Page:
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Magnetic field dynamos-laboratory studies based on the riga dynamo facility

Exploitable results

The Riga dynamo facility is presently the only experimental set-up where the fluid flow induced excitation of a magnetic field can be studied in the laboratory. The project heavily contributed to the further exploitation of this facility. The upgrading consists of: - installation of an air cooling system, - increase of the motor power driving the propeller, - installation of a variety of magnetic field sensors inside and outside of the facility.
Velocity measurements of the sodium flow inside the dynamo facility have been performed by means of a local potential probe as well as by means of the ultrasonic Doppler velocimetry. The latter is applicable only to the outer fluid flow region where the flow is induced by the arising electromagnetic volume forces. The use of these measuring techniques to the case of the sodium flow in the Riga dynamo required special solutions for their adaptations.
The commercial pressure sensor KISTLER 6001 has been installed at the innermost wall of the Riga dynamo facility by means of a special adapter. This allowed measuring turbulent pressure fluctuations, the spectra of which agreed very well with the corresponding spectra of the magnetic field measurements.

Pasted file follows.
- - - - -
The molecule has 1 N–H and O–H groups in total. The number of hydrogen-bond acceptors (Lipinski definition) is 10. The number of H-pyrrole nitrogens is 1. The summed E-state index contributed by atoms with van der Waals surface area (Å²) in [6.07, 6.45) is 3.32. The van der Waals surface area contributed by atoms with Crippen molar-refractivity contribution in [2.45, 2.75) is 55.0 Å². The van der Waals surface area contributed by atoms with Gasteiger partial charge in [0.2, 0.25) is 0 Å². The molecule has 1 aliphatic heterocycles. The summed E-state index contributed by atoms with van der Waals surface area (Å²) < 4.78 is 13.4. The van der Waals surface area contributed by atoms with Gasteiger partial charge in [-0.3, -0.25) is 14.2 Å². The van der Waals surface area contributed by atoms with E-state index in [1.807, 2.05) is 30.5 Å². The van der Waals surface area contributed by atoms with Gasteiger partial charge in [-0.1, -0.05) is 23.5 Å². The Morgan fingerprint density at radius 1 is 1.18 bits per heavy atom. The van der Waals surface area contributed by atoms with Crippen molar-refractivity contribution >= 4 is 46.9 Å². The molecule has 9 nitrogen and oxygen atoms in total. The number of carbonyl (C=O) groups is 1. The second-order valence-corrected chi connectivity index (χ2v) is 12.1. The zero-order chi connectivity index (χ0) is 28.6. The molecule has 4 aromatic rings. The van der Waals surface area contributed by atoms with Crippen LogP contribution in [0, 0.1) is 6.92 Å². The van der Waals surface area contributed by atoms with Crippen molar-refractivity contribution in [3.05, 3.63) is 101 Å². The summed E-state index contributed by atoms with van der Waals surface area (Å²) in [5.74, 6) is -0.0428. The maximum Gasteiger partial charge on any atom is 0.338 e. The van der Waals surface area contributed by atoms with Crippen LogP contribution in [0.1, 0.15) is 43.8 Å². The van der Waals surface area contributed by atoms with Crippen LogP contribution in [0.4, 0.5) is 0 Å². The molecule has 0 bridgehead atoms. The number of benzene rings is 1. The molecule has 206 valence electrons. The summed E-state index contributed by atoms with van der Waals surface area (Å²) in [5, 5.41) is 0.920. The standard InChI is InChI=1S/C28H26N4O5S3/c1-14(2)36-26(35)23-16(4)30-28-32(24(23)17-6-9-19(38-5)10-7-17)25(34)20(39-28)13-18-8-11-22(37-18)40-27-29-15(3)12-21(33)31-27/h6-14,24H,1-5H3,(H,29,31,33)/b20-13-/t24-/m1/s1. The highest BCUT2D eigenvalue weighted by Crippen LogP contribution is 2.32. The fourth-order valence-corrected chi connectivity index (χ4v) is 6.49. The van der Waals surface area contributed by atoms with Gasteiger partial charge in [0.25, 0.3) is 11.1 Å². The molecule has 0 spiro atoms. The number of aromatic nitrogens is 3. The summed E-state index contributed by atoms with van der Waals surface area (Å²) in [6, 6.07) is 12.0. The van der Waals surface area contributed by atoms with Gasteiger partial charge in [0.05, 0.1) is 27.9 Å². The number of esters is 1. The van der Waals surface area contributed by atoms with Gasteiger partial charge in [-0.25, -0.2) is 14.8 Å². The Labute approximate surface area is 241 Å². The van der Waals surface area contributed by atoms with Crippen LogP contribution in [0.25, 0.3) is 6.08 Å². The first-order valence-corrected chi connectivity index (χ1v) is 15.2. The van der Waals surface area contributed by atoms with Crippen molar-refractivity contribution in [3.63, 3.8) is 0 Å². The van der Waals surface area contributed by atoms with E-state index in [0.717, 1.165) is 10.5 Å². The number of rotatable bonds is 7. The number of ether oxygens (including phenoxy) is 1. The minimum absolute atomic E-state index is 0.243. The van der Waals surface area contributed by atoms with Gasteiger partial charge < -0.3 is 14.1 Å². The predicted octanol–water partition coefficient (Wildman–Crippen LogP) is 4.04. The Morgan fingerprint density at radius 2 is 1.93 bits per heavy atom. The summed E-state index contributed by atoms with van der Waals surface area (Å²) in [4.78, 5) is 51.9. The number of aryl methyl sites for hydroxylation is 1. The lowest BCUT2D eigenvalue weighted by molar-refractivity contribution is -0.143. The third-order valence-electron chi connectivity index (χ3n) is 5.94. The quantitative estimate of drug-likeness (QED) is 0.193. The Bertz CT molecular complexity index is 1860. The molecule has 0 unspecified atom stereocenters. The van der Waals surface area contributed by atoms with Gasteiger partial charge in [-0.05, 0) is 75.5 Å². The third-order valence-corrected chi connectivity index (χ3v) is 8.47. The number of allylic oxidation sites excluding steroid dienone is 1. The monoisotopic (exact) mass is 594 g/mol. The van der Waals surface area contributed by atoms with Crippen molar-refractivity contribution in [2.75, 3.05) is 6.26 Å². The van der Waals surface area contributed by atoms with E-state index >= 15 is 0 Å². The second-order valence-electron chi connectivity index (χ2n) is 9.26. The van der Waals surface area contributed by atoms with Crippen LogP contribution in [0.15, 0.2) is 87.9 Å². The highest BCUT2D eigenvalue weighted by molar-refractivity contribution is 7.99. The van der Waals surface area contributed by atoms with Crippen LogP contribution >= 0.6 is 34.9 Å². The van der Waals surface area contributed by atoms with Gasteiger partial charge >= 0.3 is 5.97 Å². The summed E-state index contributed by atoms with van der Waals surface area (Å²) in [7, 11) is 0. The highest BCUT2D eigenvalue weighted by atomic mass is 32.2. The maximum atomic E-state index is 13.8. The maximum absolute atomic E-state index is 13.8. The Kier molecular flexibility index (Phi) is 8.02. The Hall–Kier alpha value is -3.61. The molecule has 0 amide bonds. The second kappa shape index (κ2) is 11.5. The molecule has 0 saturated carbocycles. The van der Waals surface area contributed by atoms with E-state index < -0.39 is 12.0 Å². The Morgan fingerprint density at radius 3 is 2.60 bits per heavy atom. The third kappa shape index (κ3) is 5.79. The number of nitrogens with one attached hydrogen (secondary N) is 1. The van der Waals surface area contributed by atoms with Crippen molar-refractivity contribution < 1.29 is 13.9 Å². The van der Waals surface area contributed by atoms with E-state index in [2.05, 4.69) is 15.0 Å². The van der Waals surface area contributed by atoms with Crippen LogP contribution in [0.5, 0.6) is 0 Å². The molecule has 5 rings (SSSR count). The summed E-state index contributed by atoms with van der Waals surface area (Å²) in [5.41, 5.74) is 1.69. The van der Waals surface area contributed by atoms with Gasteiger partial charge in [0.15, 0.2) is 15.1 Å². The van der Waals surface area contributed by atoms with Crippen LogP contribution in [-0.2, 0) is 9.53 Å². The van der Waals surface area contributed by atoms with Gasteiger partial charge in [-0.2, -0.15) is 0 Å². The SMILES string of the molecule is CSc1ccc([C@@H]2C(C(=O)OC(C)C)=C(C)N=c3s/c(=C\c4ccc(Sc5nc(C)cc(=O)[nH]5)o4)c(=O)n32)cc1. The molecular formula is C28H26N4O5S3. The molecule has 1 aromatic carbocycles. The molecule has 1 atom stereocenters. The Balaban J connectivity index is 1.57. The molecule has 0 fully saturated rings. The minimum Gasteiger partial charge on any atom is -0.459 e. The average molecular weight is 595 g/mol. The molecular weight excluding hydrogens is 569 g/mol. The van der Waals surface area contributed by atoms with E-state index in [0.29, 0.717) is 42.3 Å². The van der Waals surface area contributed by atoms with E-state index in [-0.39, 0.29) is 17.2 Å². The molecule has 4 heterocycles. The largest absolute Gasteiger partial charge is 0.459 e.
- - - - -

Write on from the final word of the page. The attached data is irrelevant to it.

Full numerical solutions have been developed in order to calculate the fluid flow and the related magnetic field distribution of the Riga dynamo experiment. Two-equation eddy-viscosity and full Reynolds-stress models have been used for the turbulence modelling. The coupled system was solved by a T-RANS based on large eddy simulation. In parallel, also kinematic dynamo calculations have been performed. The simulations showed a good agreement with the simplified model and with the experimental data.
A special magnetic coupler has been developed and built in order to replace the present mechanical seal at the Riga dynamo facility. The magnetic coupler works on a contactless action of magnetic forces in order to provide the corresponding torque from a motor driven rotating shaft to the facility shaft.
The inverse approach allows reconstructing internal flow fields out of external magnetic field measurements. This has been theoretically developed for the case of higher magnetic Reynolds numbers, and applied to the Riga dynamo facility. First demonstration examples showed the feasibility of this approach.